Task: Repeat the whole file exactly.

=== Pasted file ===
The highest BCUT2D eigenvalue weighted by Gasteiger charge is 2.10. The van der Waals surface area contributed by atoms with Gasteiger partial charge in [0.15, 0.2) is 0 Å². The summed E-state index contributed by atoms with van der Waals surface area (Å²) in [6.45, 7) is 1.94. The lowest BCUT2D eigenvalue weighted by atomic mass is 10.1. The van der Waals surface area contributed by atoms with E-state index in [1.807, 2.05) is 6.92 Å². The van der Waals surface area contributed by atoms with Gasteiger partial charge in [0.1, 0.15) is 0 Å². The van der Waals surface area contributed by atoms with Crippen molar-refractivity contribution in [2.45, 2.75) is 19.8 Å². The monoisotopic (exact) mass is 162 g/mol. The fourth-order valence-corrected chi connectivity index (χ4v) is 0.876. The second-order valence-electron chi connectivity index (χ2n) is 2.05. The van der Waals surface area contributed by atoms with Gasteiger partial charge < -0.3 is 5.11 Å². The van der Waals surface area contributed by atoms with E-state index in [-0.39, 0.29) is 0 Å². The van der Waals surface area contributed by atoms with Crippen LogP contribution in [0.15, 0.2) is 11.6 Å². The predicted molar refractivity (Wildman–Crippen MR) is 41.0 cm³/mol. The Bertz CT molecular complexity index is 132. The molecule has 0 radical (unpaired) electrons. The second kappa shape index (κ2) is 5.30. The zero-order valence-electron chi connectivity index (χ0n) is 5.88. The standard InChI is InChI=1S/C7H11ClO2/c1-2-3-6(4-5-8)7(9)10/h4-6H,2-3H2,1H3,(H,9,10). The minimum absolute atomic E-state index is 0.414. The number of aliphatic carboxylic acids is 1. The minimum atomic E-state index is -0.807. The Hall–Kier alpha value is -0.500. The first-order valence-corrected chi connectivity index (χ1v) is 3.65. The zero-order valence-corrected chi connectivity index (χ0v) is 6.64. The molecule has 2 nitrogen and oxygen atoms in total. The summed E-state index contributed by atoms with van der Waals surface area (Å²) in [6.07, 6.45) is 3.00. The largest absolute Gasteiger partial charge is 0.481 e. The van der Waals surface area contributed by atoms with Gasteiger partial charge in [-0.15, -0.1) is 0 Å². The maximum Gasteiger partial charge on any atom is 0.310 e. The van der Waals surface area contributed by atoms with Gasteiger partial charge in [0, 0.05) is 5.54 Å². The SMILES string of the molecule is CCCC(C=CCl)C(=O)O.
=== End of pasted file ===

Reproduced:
The highest BCUT2D eigenvalue weighted by Gasteiger charge is 2.10. The van der Waals surface area contributed by atoms with Gasteiger partial charge in [0.15, 0.2) is 0 Å². The summed E-state index contributed by atoms with van der Waals surface area (Å²) in [6.45, 7) is 1.94. The lowest BCUT2D eigenvalue weighted by atomic mass is 10.1. The van der Waals surface area contributed by atoms with E-state index in [1.807, 2.05) is 6.92 Å². The van der Waals surface area contributed by atoms with Gasteiger partial charge in [0.1, 0.15) is 0 Å². The van der Waals surface area contributed by atoms with Crippen molar-refractivity contribution in [2.45, 2.75) is 19.8 Å². The monoisotopic (exact) mass is 162 g/mol. The fourth-order valence-corrected chi connectivity index (χ4v) is 0.876. The second-order valence-electron chi connectivity index (χ2n) is 2.05. The van der Waals surface area contributed by atoms with Gasteiger partial charge < -0.3 is 5.11 Å². The van der Waals surface area contributed by atoms with E-state index in [-0.39, 0.29) is 0 Å². The van der Waals surface area contributed by atoms with Crippen LogP contribution in [0.15, 0.2) is 11.6 Å². The predicted molar refractivity (Wildman–Crippen MR) is 41.0 cm³/mol. The Bertz CT molecular complexity index is 132. The molecule has 0 radical (unpaired) electrons. The second kappa shape index (κ2) is 5.30. The zero-order valence-electron chi connectivity index (χ0n) is 5.88. The standard InChI is InChI=1S/C7H11ClO2/c1-2-3-6(4-5-8)7(9)10/h4-6H,2-3H2,1H3,(H,9,10). The minimum absolute atomic E-state index is 0.414. The number of aliphatic carboxylic acids is 1. The minimum atomic E-state index is -0.807. The Hall–Kier alpha value is -0.500. The first-order valence-corrected chi connectivity index (χ1v) is 3.65. The zero-order valence-corrected chi connectivity index (χ0v) is 6.64. The molecule has 2 nitrogen and oxygen atoms in total. The summed E-state index contributed by atoms with van der Waals surface area (Å²) in [6.07, 6.45) is 3.00. The largest absolute Gasteiger partial charge is 0.481 e. The van der Waals surface area contributed by atoms with Gasteiger partial charge in [-0.15, -0.1) is 0 Å². The maximum Gasteiger partial charge on any atom is 0.310 e. The van der Waals surface area contributed by atoms with Gasteiger partial charge in [0, 0.05) is 5.54 Å². The SMILES string of the molecule is CCCC(C=CCl)C(=O)O.